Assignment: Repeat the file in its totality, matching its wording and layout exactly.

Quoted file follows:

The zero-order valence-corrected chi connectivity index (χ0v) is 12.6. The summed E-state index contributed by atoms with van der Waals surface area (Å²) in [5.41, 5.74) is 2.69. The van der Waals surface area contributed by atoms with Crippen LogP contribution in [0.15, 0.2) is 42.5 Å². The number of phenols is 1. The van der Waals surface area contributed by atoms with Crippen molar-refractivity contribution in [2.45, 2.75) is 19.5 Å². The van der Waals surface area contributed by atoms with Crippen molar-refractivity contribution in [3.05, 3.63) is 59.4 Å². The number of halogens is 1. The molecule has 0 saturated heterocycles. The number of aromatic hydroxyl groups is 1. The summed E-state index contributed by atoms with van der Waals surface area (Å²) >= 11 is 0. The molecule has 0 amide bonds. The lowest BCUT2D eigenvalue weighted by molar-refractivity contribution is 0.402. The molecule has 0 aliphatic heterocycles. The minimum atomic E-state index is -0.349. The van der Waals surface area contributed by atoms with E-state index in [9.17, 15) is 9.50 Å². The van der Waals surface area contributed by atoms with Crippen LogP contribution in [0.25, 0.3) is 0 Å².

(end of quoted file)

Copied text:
The zero-order valence-corrected chi connectivity index (χ0v) is 12.6. The summed E-state index contributed by atoms with van der Waals surface area (Å²) in [5.41, 5.74) is 2.69. The van der Waals surface area contributed by atoms with Crippen LogP contribution in [0.15, 0.2) is 42.5 Å². The number of phenols is 1. The van der Waals surface area contributed by atoms with Crippen molar-refractivity contribution in [2.45, 2.75) is 19.5 Å². The van der Waals surface area contributed by atoms with Crippen molar-refractivity contribution in [3.05, 3.63) is 59.4 Å². The number of halogens is 1. The molecule has 0 saturated heterocycles. The number of aromatic hydroxyl groups is 1. The summed E-state index contributed by atoms with van der Waals surface area (Å²) >= 11 is 0. The molecule has 0 amide bonds. The lowest BCUT2D eigenvalue weighted by molar-refractivity contribution is 0.402. The molecule has 0 aliphatic heterocycles. The minimum atomic E-state index is -0.349. The van der Waals surface area contributed by atoms with E-state index in [9.17, 15) is 9.50 Å². The van der Waals surface area contributed by atoms with Crippen LogP contribution in [0.25, 0.3) is 0 Å².